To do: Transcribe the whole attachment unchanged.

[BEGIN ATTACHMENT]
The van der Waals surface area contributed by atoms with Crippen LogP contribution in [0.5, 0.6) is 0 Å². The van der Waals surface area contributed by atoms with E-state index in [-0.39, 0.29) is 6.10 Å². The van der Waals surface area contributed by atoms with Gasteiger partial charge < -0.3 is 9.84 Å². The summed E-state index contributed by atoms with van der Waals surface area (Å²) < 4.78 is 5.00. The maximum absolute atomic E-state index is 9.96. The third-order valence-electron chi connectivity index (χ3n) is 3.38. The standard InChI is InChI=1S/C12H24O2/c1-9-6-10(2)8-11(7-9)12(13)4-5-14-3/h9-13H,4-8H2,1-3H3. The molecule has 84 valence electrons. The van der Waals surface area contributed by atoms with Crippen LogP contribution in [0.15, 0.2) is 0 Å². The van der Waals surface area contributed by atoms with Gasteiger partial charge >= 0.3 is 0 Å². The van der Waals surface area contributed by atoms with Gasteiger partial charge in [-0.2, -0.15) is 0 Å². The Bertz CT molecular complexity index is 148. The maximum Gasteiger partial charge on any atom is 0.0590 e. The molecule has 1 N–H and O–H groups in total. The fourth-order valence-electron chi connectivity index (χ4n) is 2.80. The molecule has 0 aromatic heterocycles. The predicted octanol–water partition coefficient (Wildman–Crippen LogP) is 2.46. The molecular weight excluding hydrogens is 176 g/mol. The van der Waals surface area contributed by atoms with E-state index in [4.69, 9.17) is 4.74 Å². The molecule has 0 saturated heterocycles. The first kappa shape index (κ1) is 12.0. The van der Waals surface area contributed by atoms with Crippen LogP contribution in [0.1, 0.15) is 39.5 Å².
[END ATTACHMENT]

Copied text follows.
The van der Waals surface area contributed by atoms with Crippen LogP contribution in [0.5, 0.6) is 0 Å². The van der Waals surface area contributed by atoms with E-state index in [-0.39, 0.29) is 6.10 Å². The van der Waals surface area contributed by atoms with Gasteiger partial charge < -0.3 is 9.84 Å². The summed E-state index contributed by atoms with van der Waals surface area (Å²) < 4.78 is 5.00. The maximum absolute atomic E-state index is 9.96. The third-order valence-electron chi connectivity index (χ3n) is 3.38. The standard InChI is InChI=1S/C12H24O2/c1-9-6-10(2)8-11(7-9)12(13)4-5-14-3/h9-13H,4-8H2,1-3H3. The molecule has 84 valence electrons. The van der Waals surface area contributed by atoms with Crippen LogP contribution in [0.15, 0.2) is 0 Å². The van der Waals surface area contributed by atoms with Gasteiger partial charge >= 0.3 is 0 Å². The van der Waals surface area contributed by atoms with Gasteiger partial charge in [-0.2, -0.15) is 0 Å². The Bertz CT molecular complexity index is 148. The maximum Gasteiger partial charge on any atom is 0.0590 e. The molecule has 1 N–H and O–H groups in total. The fourth-order valence-electron chi connectivity index (χ4n) is 2.80. The molecule has 0 aromatic heterocycles. The predicted octanol–water partition coefficient (Wildman–Crippen LogP) is 2.46. The molecular weight excluding hydrogens is 176 g/mol. The van der Waals surface area contributed by atoms with E-state index in [4.69, 9.17) is 4.74 Å². The molecule has 0 saturated heterocycles. The first kappa shape index (κ1) is 12.0. The van der Waals surface area contributed by atoms with Crippen LogP contribution in [0.1, 0.15) is 39.5 Å².